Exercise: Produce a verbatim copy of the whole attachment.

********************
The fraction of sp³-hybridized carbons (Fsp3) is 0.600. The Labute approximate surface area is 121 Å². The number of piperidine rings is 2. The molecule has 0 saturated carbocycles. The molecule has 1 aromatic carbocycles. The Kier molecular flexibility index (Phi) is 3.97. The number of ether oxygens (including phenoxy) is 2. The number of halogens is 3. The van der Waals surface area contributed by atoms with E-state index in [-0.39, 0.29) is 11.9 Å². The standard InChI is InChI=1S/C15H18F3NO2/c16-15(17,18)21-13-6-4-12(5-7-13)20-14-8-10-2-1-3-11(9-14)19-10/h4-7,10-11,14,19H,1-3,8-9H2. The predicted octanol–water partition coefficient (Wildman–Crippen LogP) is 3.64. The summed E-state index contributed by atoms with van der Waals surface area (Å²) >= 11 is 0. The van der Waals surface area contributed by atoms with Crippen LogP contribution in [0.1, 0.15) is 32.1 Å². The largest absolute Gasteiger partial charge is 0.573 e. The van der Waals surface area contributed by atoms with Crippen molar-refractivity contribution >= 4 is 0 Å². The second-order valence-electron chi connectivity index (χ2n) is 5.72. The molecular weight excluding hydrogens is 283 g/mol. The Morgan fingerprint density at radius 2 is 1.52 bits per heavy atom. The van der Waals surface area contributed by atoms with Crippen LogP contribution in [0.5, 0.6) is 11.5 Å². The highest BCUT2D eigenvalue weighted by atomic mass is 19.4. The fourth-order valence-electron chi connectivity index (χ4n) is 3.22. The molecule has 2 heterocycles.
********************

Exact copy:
The fraction of sp³-hybridized carbons (Fsp3) is 0.600. The Labute approximate surface area is 121 Å². The number of piperidine rings is 2. The molecule has 0 saturated carbocycles. The molecule has 1 aromatic carbocycles. The Kier molecular flexibility index (Phi) is 3.97. The number of ether oxygens (including phenoxy) is 2. The number of halogens is 3. The van der Waals surface area contributed by atoms with E-state index in [-0.39, 0.29) is 11.9 Å². The standard InChI is InChI=1S/C15H18F3NO2/c16-15(17,18)21-13-6-4-12(5-7-13)20-14-8-10-2-1-3-11(9-14)19-10/h4-7,10-11,14,19H,1-3,8-9H2. The predicted octanol–water partition coefficient (Wildman–Crippen LogP) is 3.64. The summed E-state index contributed by atoms with van der Waals surface area (Å²) >= 11 is 0. The van der Waals surface area contributed by atoms with Crippen LogP contribution in [0.1, 0.15) is 32.1 Å². The largest absolute Gasteiger partial charge is 0.573 e. The van der Waals surface area contributed by atoms with Crippen molar-refractivity contribution >= 4 is 0 Å². The second-order valence-electron chi connectivity index (χ2n) is 5.72. The molecular weight excluding hydrogens is 283 g/mol. The Morgan fingerprint density at radius 2 is 1.52 bits per heavy atom. The van der Waals surface area contributed by atoms with Crippen LogP contribution in [0.5, 0.6) is 11.5 Å². The highest BCUT2D eigenvalue weighted by atomic mass is 19.4. The fourth-order valence-electron chi connectivity index (χ4n) is 3.22. The molecule has 2 heterocycles.